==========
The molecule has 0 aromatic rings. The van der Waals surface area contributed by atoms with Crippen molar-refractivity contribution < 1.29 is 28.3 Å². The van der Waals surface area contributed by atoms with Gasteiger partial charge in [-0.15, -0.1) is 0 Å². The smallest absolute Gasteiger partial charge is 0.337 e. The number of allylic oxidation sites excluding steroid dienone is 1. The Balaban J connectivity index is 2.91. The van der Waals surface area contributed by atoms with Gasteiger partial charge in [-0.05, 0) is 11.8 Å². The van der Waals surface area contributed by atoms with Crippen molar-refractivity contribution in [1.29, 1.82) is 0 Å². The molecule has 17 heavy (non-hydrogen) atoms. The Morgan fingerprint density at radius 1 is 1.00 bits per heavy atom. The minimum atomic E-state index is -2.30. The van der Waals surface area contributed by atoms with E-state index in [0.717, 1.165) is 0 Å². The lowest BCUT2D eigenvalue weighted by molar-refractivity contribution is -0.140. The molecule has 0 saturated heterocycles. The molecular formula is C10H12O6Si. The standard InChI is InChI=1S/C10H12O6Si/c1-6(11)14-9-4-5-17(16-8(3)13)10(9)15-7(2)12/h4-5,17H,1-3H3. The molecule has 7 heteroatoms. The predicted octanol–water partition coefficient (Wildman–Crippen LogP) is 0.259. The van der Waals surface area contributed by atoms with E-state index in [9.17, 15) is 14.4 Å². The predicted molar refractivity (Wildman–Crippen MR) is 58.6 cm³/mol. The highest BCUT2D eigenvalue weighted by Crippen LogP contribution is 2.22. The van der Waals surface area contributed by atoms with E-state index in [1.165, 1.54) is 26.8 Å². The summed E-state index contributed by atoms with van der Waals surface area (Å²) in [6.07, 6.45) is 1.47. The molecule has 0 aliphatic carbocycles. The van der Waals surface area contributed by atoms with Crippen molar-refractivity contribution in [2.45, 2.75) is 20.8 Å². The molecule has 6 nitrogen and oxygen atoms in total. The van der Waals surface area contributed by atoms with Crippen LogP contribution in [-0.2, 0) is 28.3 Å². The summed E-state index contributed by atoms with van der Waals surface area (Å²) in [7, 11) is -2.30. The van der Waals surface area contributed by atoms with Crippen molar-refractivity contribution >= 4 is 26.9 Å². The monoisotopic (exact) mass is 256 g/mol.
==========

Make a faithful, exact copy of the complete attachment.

The molecule has 0 aromatic rings. The van der Waals surface area contributed by atoms with Crippen molar-refractivity contribution < 1.29 is 28.3 Å². The van der Waals surface area contributed by atoms with Gasteiger partial charge in [-0.15, -0.1) is 0 Å². The smallest absolute Gasteiger partial charge is 0.337 e. The number of allylic oxidation sites excluding steroid dienone is 1. The Balaban J connectivity index is 2.91. The van der Waals surface area contributed by atoms with Gasteiger partial charge in [-0.05, 0) is 11.8 Å². The van der Waals surface area contributed by atoms with Crippen molar-refractivity contribution in [1.29, 1.82) is 0 Å². The molecule has 17 heavy (non-hydrogen) atoms. The Morgan fingerprint density at radius 1 is 1.00 bits per heavy atom. The minimum atomic E-state index is -2.30. The van der Waals surface area contributed by atoms with E-state index in [0.717, 1.165) is 0 Å². The lowest BCUT2D eigenvalue weighted by molar-refractivity contribution is -0.140. The molecule has 0 saturated heterocycles. The molecular formula is C10H12O6Si. The standard InChI is InChI=1S/C10H12O6Si/c1-6(11)14-9-4-5-17(16-8(3)13)10(9)15-7(2)12/h4-5,17H,1-3H3. The molecule has 7 heteroatoms. The predicted octanol–water partition coefficient (Wildman–Crippen LogP) is 0.259. The van der Waals surface area contributed by atoms with E-state index in [9.17, 15) is 14.4 Å². The predicted molar refractivity (Wildman–Crippen MR) is 58.6 cm³/mol. The highest BCUT2D eigenvalue weighted by Crippen LogP contribution is 2.22. The van der Waals surface area contributed by atoms with E-state index in [1.165, 1.54) is 26.8 Å². The summed E-state index contributed by atoms with van der Waals surface area (Å²) in [6.07, 6.45) is 1.47. The molecule has 0 aliphatic carbocycles. The van der Waals surface area contributed by atoms with Crippen molar-refractivity contribution in [2.45, 2.75) is 20.8 Å². The molecule has 6 nitrogen and oxygen atoms in total. The van der Waals surface area contributed by atoms with Crippen LogP contribution in [-0.2, 0) is 28.3 Å². The summed E-state index contributed by atoms with van der Waals surface area (Å²) in [7, 11) is -2.30. The van der Waals surface area contributed by atoms with Crippen molar-refractivity contribution >= 4 is 26.9 Å². The monoisotopic (exact) mass is 256 g/mol.